If you've spent any time reading tech websites, and chances are that since you're reading this article you have, you'll know that virtual reality is buzzworthy. New headsets have emerged from Oculus, Valve, HTC, Samsung, Microsoft, Sony, and Google among others. This trend is poised to continue, and has even extended well beyond gaming.
While VR is a hot trend, it's by no means new. Nintendo's ill-fated Virtual Boy debuted in 1995, and even before that the cult classic "Lawnmower Man." However, improvements and advancements have helped virtual reality evolve from cumbersome devices (sorry, Virtual Boy) with dated graphics to small gadgets with impressive visuals. Google Cardboard is ther perfect example of VR's prominence. Just insert your smartphone into the simple cardboard headset and your phone is transformed into a virtual reality device.
Yet more advanced headsets, like the Oculus Rift and HTC Vive have given developers a reason to take advantage of game engines. Red Storm Entertainment's Michael Micholic spoke at length about the gaming industry's adoption of VR at an RTP 180 discussion of gaming on July 16, 2015. Micholic explained that virtual reality has become smaller, but more powerful. Micholic asserts that "it's the next big technological breakthrough in the industry." Potential applications range from film to college tours, but the largest industry is gaming. However, Micholic clarified that VR in gaming isn't merely recreating old games, but delivering entirely new experiences.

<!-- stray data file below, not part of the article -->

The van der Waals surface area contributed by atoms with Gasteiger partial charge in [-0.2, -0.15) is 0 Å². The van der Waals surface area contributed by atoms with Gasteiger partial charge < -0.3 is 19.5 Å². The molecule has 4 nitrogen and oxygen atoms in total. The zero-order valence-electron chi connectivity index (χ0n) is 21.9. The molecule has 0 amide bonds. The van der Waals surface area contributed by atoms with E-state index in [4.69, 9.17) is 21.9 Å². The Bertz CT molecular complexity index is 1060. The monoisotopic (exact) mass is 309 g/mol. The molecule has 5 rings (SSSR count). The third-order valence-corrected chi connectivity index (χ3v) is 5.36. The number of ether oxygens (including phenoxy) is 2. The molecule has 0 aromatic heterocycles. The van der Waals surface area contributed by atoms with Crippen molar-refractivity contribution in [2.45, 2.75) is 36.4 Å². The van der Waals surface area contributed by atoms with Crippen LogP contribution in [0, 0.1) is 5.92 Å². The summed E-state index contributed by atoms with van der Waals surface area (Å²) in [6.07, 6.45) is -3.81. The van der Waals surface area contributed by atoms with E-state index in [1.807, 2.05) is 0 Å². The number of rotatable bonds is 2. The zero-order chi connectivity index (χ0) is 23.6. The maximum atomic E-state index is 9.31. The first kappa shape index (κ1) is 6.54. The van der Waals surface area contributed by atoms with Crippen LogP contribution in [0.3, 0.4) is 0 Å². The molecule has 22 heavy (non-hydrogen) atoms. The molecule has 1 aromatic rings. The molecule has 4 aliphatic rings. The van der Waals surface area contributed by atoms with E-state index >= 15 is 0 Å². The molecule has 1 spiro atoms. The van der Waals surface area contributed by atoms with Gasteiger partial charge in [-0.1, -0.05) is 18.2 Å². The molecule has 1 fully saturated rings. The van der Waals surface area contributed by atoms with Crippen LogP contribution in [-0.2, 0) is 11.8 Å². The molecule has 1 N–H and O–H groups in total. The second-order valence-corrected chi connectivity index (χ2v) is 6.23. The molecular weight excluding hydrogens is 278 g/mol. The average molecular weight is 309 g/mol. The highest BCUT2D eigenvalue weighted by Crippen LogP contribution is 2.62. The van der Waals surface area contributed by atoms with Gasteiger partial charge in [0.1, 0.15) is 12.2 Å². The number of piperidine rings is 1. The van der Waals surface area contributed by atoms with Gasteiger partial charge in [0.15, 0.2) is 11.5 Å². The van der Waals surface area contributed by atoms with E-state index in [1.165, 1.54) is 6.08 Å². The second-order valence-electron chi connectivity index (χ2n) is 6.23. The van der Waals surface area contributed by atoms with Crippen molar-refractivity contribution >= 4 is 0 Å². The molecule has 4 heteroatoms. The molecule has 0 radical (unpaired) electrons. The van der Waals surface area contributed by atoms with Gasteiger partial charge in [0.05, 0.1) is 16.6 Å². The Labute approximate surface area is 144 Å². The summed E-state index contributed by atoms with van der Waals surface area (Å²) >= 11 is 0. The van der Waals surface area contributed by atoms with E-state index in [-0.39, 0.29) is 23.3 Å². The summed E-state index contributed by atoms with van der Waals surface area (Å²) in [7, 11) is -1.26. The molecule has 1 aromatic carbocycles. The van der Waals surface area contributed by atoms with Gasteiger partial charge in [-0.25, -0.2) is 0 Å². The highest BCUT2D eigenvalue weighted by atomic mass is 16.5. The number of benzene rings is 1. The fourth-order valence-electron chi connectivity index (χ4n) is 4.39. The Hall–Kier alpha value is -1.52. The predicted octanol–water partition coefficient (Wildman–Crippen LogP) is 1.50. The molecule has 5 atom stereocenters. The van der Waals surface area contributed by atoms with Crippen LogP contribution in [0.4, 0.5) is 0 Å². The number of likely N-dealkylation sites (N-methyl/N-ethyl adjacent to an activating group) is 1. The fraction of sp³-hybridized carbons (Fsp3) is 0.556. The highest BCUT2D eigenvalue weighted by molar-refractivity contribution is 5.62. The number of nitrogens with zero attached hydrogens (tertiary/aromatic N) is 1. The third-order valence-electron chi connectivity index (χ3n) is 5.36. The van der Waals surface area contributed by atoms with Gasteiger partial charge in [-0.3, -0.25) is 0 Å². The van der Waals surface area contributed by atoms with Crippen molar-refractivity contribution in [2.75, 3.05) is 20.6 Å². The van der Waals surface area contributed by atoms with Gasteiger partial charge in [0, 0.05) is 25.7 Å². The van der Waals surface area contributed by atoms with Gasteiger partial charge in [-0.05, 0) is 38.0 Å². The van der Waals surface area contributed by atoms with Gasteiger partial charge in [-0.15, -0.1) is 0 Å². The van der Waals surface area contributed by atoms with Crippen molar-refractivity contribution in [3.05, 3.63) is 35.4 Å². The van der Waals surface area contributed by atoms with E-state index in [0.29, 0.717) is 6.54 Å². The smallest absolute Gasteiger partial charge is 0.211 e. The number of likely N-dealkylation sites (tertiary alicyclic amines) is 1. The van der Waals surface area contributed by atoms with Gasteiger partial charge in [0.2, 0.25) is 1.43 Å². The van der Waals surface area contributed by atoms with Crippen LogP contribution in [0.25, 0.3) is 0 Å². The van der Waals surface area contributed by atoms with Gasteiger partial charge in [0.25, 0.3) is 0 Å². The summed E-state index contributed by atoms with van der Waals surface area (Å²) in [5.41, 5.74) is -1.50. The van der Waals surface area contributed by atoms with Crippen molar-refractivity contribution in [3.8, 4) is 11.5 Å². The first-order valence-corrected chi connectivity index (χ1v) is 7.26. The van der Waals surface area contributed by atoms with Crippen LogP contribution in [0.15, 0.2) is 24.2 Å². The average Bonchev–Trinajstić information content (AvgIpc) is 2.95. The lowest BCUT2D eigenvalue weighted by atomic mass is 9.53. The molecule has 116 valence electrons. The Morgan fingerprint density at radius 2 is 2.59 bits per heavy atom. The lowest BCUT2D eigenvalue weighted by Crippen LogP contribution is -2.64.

Epic Games' Jim Brown similarly emphasized the growth of VR at RTP 180: Gaming. Epic's powerful Unreal Engine 4 released an update earlier in 2015 that included virtual reality support, and they're not alone. The Unity engine and CryEngine both allow developers to utilize VR. Brown showcased a few of Epic's virtual reality creations, which weren't relegated to gaming. He showed off a few screenshots of a sweet VR demo of Smaug's lair from "The Hobbit."
The trend is clear: virtual reality is truly taking over, and the applications are wide-ranging. Most uses are in the entertainment industry, with the vast majority of VR popping up in game development. It's having an impact on how what devs are creating, as well as how they are developing. Multiplayer can actually connect players in a more realistic sense, beyond chatting on a headset while button mashing. An immersive technology, virtual reality is beginning to change the gaming landscape, and fulfill the desire of game developers. Gaming has always aimed to recreate mesmerizing and participatory worlds, and VR is arguably among the most momentous advancements in accomplishing this feat.